Everyday Life with a Spinal Cord Injury
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How do you master everyday life after your injury? What is different and which challenges do you face? In the search for answers, we accompanied Tina Hötzendorfer from Tyrol for one day.
Tina’s alarm clock rings. She is lying on her side, a position she adopts at night to relieve her skin and avoid bruises. Her means of transport – the wheelchair – is always in her immediate vicinity.
First, she reaches for her special leather gloves, which give her traction and support her wrists.
Ever since suffering a severe accident on her snowboard, Tina is unable to move from the sixth cervical vertebra downwards. She needs a lot of energy to leave her bed.
The 30-year-old has been paralysed for more than eight years. She’s now got used to the many changes. However, she often suffers from pain and spasms.
David, her boyfriend, helps her transfer from the bed to the wheelchair. The couple met three years ago, when he was doing his community service in her rehabilitation institute.
Tina can move her arms and hands, if only to a limited extent. So she can change her clothes independently.
Tina is supported by an assistant three times a week. With her help, Tina is able to transfer from the wheelchair to the shower. She is very fortunate that her entire apartment is barrier-free and directly adjoins her parents’ house.
Daily routine: the immobility in her fingers has made Tina creative. She removes the top of her mascara with her mouth.
At breakfast, Tina ponders the day ahead. Being well-prepared is paramount. She used to travel the globe before her accident. This freedom has had to make way for careful planning.
During the morning, Tina works from home; she manages the online shop of her own gallery. In addition, the artist regularly shares her experiences on her blog: www.rollinart.at/blog. She is able to type with the joints of her thumbs.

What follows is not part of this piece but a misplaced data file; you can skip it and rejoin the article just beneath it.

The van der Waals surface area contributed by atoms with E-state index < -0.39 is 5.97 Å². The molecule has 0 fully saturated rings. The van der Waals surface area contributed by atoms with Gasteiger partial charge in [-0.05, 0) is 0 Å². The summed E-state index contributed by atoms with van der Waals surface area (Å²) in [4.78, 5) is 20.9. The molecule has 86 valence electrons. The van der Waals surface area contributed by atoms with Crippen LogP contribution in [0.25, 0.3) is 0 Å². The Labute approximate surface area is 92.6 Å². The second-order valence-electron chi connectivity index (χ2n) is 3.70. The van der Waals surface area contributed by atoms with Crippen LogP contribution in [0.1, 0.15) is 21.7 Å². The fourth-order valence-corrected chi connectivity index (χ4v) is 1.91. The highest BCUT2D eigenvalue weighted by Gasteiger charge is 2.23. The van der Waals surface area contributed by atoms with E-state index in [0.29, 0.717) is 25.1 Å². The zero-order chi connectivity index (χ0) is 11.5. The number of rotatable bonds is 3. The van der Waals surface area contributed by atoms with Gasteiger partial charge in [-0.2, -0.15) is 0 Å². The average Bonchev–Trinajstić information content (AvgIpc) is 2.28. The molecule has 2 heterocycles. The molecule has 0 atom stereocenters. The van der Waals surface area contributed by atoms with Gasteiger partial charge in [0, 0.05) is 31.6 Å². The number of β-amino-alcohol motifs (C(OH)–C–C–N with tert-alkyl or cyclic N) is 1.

David mounts the Swiss Trac on her wheelchair. This special sidecar pulls and brakes. It allows Tina to make small deliveries. She prefers not to drive because of her limited motor skills.
David accompanies his girlfriend to her studio. It is an uncomplicated route. The couple only face real hurdles when they decide to travel. Then they struggle with paving stones, entrances that are too small, and restrooms.
When Tina arrives at her studio, her employee removes the Swiss Trac from the wheelchair and helps her to unload the goods.
Tina has been a freelance painter and artist for two years. She also needs to be creative when opening paint containers.
Tina also designs jewellery. She draws a design before she moves stones and pendants into place with tweezers. Her employee will thread the respective elements later.
Tina is back at home. David helps her to transfer to the couch. Right from the start, the couple had no fear of contact. They are now perfectly attuned to each other.
In the evening, the two are a normal couple who enjoy watching TV series. Tomorrow is a new day, during which Tina will – once again – need a lot of patience. “I lead a fulfilled life,” she says. “I have a lot of support, I am loved and I am happy. Naturally, I miss being able to jump out of bed in the morning. I miss my former lightheartedness and the feeling of damp grass between my toes.”
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